Have you ever thought about contacting warm leads (people you already know) to find more work?
I did. But I went about it all wrong.
I wasn’t getting anywhere by posting on Facebook or LinkedIn begging my warm leads for work.
Sounds desperate, doesn’t it?
It felt like I hit a client-finding roadblock. I knew I needed to change my marketing strategy. But I wasn’t sure how.
Then, while working in my underwear in a room at my in-laws’ house, I came across a different way to contact warm leads thanks to the How to Write White Papers bootcamp in the Freelance Writers Den.
And I decided to give it a try.
The result: My response rate for sending marketing emails spiked. I landed a new client and contract worth $6,000. I reconnected with some of my contacts, and generated a bunch of leads for more work.
Wondering how to approach people in your network to get more freelance work? Here’s my no-pants-required approach to contacting warm leads:
Make a list of people you know
Before you get that deer-in-the-headlights look, this list shouldn’t include everybody you’ve known since pre-school.
Keep it short. Focus on people you know who can potentially offer you work or send referrals your way. This typically includes people like:
- Marketing managers
- Former co-workers
- Professional contacts
- Subscribers (to your writing website or social media pages)
I narrowed my warm leads list down to 60 people. And I didn’t include anyone I’ve known for less than a year. If you don’t have a list of 60, start with what you have.
And if you’re really struggling just to come up with a few warm leads, check out these tips on how to meet more people and elevate your marketing efforts.
Send an email to your warm leads
There’s nothing wrong with sending cold-pitch queries and LOIs (letters of introduction).
It’s a staple marketing strategy for a lot of successful freelance writers. But you’ll almost always get a better response rate when you reach out to people you know.
Of the 60 warm leads I emailed, 22 responded (which is a 34 percent response rate). And that’s a big improvement for me, compared to the response rate I was getting.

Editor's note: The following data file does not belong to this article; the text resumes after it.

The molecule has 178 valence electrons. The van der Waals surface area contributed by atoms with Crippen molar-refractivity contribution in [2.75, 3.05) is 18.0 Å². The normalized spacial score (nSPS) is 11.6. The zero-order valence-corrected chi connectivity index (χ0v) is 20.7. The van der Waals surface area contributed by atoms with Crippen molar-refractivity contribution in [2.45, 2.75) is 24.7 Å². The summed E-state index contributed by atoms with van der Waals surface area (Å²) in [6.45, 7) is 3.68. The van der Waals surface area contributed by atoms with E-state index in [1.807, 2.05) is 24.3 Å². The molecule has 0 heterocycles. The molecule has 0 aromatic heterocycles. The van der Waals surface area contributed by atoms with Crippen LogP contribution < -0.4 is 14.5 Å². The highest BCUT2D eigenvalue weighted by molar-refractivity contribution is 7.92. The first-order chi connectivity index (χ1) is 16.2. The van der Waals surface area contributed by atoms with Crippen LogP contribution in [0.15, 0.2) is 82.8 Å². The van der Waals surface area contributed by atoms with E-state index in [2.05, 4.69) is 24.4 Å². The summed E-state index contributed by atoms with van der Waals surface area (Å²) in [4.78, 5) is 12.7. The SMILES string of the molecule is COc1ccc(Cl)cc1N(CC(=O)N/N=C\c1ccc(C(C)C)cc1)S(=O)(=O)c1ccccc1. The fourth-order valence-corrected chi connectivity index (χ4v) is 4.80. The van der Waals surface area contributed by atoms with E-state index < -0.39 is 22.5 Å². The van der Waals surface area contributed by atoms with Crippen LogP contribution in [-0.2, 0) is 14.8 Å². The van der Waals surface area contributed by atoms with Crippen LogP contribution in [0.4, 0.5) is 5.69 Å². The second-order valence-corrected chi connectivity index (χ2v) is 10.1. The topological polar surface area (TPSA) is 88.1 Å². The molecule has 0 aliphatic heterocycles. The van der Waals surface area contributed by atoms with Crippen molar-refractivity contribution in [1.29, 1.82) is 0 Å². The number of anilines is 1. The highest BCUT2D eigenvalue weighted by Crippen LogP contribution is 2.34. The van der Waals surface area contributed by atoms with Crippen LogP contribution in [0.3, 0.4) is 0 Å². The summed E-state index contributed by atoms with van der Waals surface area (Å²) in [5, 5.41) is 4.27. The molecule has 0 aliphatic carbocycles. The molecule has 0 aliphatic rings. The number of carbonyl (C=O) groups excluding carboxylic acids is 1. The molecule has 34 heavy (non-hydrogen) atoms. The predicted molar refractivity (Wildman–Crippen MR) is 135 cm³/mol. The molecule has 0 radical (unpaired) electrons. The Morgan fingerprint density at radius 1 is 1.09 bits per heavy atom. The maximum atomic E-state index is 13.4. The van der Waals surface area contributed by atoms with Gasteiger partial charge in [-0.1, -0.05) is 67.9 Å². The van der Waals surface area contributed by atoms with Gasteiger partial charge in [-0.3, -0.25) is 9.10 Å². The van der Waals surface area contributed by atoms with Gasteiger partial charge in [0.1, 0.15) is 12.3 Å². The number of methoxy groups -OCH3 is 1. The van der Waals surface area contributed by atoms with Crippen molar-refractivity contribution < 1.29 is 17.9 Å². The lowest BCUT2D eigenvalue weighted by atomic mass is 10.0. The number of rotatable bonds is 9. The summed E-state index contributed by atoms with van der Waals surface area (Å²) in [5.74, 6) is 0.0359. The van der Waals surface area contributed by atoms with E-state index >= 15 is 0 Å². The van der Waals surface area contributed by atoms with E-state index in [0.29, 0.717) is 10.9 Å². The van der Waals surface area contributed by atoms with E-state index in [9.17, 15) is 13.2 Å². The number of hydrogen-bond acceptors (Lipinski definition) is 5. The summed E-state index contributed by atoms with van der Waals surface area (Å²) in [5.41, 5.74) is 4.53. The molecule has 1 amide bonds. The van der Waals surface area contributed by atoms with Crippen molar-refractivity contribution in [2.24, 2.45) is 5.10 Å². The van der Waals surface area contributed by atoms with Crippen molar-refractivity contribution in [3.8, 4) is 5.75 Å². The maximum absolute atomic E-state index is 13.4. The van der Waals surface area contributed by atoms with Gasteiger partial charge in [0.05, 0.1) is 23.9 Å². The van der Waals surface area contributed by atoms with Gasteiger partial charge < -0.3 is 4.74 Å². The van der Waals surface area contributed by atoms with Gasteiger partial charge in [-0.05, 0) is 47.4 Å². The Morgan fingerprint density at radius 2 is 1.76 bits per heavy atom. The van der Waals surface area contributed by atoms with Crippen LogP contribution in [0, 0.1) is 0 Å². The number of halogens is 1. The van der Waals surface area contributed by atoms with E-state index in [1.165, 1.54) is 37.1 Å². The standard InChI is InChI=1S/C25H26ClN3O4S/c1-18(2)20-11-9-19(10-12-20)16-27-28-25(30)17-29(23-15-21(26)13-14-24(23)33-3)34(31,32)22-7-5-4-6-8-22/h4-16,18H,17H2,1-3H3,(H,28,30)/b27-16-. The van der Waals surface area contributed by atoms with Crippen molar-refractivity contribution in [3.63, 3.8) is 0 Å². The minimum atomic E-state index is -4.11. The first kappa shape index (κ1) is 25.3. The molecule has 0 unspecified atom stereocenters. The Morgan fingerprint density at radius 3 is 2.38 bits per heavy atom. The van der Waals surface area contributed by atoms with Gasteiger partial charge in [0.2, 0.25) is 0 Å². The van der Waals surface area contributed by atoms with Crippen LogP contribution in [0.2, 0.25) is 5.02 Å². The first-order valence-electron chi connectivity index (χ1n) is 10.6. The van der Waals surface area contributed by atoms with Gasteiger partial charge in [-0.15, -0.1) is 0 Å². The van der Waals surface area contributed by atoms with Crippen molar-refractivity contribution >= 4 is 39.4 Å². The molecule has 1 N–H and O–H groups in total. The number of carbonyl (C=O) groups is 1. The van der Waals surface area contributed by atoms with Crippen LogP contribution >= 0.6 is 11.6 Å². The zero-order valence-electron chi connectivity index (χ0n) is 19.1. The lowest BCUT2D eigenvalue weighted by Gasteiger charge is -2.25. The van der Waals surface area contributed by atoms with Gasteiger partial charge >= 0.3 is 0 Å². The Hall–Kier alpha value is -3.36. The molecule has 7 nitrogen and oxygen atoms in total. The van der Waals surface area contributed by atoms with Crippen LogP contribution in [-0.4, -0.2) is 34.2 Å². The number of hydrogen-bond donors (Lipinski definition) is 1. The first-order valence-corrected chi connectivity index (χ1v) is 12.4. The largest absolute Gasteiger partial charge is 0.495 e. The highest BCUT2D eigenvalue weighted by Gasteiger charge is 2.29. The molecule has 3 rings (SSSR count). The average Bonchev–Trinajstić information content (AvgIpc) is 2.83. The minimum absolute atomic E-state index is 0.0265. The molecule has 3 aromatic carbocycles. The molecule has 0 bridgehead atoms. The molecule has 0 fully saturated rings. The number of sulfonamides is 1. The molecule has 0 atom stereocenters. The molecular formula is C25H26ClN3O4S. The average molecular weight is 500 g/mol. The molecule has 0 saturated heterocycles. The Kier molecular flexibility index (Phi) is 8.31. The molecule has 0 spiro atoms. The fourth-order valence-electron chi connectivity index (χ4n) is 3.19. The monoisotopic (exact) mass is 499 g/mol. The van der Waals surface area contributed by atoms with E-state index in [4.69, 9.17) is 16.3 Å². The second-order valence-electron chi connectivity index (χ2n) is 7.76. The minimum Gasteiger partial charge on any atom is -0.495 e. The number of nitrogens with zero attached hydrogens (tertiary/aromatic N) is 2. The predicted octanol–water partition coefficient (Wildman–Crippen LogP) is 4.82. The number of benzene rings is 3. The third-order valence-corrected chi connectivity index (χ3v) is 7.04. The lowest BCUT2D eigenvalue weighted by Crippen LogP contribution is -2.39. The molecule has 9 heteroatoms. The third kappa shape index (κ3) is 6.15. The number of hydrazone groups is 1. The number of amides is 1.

So how should you write an email to a warm lead? Here’s what I did:
- Use humor. If your inbox is anything like mine, I get lots of boring, spammy stuff that can practically numb your brain. So I decided to take a risk, tell people I was working in my underwear, and then ask for their help.
- Be candid. I’ve written my fair share of dry, business-professional emails that go straight to the trash folder. And it doesn’t work. This time, I went for being real, authentic, and really let my personality show.
- Get specific. Instead of begging for work, I simply asked my warm leads for referrals. Be specific about how your contacts can help you.
Here’s a sample of the email I sent:
Hey [Contact] :
It would be really great to walk around the house pants-free. It is a wonderful lifestyle, and I need your help getting there.
For the last several years, I have been living with my in-laws. I promise it’s not nearly as bad as it sounds. I love them dearly and they have been very supportive of my husband and I.
But, at this moment, I am stuck in the room so I don’t expose my family to my pants-free ideology.
You can free me of this by helping me save money for a new house with new business as a writer…
If you could connect me to companies or entrepreneurs who need help I would be eternally grateful. I am open to FT, PT and contract work virtually or near Birmingham or Tuscaloosa.
Tell them I’m an amazing blogger. Tell them I enjoy boring things most people hate like data entry and case studies.
Tell them I’m a “Gal Friday” who is comfortable on the phone with a customer or in a board room with executives.
Thank you so much in advance for your help and for reading this lighthearted but painfully generic email. (I did email you individually though. I’m a professional!)
One of the warm leads I reached out is a fellow content writer who subscribes to my blog. He needed help with writing marketing copy, website content, and lead magnets.
And that turned into a $6,000 contract. (Made me want to run around the house screaming, but I’m my underwear at my in-laws, so I celebrated in front of my computer.)
Some other direct benefits to contacting warm leads this way:
- Potential projects. My warm leads marketing effort also led to conversations with people I know about writing web copy, social media content, blog posts, and marketing. When someone already knows what it’s like to work with you, landing work can be a lot easier than cold pitching.
- More referrals. Some of my warm leads didn’t have any work or referrals to send my way, but emailed just to catch up and tell me they had a laugh at my no-pants approach to marketing. That’s a win, which can make you top of mind when your contacts do hear about someone who needs a writer.
Book more work with warm lead marketing
If you want to generate leads, land more freelance writing work, and get more from your marketing efforts, make a short list of people you know and reach out. This warm email marketing strategy can help you move up and earn more. And you don’t even need to wear pants.
What’s your approach warm lead marketing? Let’s discuss on Facebook.
Williesha Morris is a writer and administrative assistant who loves the internet and has a fondness for both Star Wars and Star Trek. Follow her on My Freelance Life.